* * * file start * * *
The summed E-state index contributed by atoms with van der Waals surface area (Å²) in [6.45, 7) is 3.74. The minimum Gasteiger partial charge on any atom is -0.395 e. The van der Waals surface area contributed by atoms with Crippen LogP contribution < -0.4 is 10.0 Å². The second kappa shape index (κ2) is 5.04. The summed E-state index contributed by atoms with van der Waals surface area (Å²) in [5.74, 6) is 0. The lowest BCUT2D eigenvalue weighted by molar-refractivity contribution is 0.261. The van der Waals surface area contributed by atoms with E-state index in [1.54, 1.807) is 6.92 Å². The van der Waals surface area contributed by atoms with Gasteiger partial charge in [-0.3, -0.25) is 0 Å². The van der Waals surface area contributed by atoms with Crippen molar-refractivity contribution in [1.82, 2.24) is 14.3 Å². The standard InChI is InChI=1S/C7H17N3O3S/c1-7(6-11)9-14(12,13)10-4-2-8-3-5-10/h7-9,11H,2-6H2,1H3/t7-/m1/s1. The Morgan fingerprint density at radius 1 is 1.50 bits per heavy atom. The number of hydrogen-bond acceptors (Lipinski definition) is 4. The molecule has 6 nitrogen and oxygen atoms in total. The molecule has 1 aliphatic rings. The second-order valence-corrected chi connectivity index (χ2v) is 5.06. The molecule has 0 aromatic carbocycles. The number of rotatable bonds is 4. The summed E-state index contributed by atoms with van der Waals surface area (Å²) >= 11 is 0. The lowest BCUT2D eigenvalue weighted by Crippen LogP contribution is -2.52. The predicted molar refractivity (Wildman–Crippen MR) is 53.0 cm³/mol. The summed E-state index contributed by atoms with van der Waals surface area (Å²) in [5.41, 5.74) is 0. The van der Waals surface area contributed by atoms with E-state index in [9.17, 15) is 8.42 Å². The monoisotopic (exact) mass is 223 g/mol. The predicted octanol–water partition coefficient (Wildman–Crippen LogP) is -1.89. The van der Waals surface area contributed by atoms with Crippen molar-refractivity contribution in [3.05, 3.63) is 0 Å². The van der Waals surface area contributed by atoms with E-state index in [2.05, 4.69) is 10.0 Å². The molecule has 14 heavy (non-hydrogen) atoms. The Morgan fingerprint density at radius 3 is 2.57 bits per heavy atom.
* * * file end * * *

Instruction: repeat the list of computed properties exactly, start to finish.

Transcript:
The summed E-state index contributed by atoms with van der Waals surface area (Å²) in [6.45, 7) is 3.74. The minimum Gasteiger partial charge on any atom is -0.395 e. The van der Waals surface area contributed by atoms with Crippen LogP contribution < -0.4 is 10.0 Å². The second kappa shape index (κ2) is 5.04. The summed E-state index contributed by atoms with van der Waals surface area (Å²) in [5.74, 6) is 0. The lowest BCUT2D eigenvalue weighted by molar-refractivity contribution is 0.261. The van der Waals surface area contributed by atoms with E-state index in [1.54, 1.807) is 6.92 Å². The van der Waals surface area contributed by atoms with Gasteiger partial charge in [-0.3, -0.25) is 0 Å². The van der Waals surface area contributed by atoms with Crippen molar-refractivity contribution in [1.82, 2.24) is 14.3 Å². The standard InChI is InChI=1S/C7H17N3O3S/c1-7(6-11)9-14(12,13)10-4-2-8-3-5-10/h7-9,11H,2-6H2,1H3/t7-/m1/s1. The Morgan fingerprint density at radius 1 is 1.50 bits per heavy atom. The number of hydrogen-bond acceptors (Lipinski definition) is 4. The molecule has 6 nitrogen and oxygen atoms in total. The molecule has 1 aliphatic rings. The second-order valence-corrected chi connectivity index (χ2v) is 5.06. The molecule has 0 aromatic carbocycles. The number of rotatable bonds is 4. The summed E-state index contributed by atoms with van der Waals surface area (Å²) >= 11 is 0. The lowest BCUT2D eigenvalue weighted by Crippen LogP contribution is -2.52. The predicted molar refractivity (Wildman–Crippen MR) is 53.0 cm³/mol. The summed E-state index contributed by atoms with van der Waals surface area (Å²) in [5.41, 5.74) is 0. The van der Waals surface area contributed by atoms with E-state index in [9.17, 15) is 8.42 Å². The monoisotopic (exact) mass is 223 g/mol. The predicted octanol–water partition coefficient (Wildman–Crippen LogP) is -1.89. The van der Waals surface area contributed by atoms with Crippen molar-refractivity contribution in [3.05, 3.63) is 0 Å². The van der Waals surface area contributed by atoms with E-state index in [2.05, 4.69) is 10.0 Å². The molecule has 14 heavy (non-hydrogen) atoms. The Morgan fingerprint density at radius 3 is 2.57 bits per heavy atom.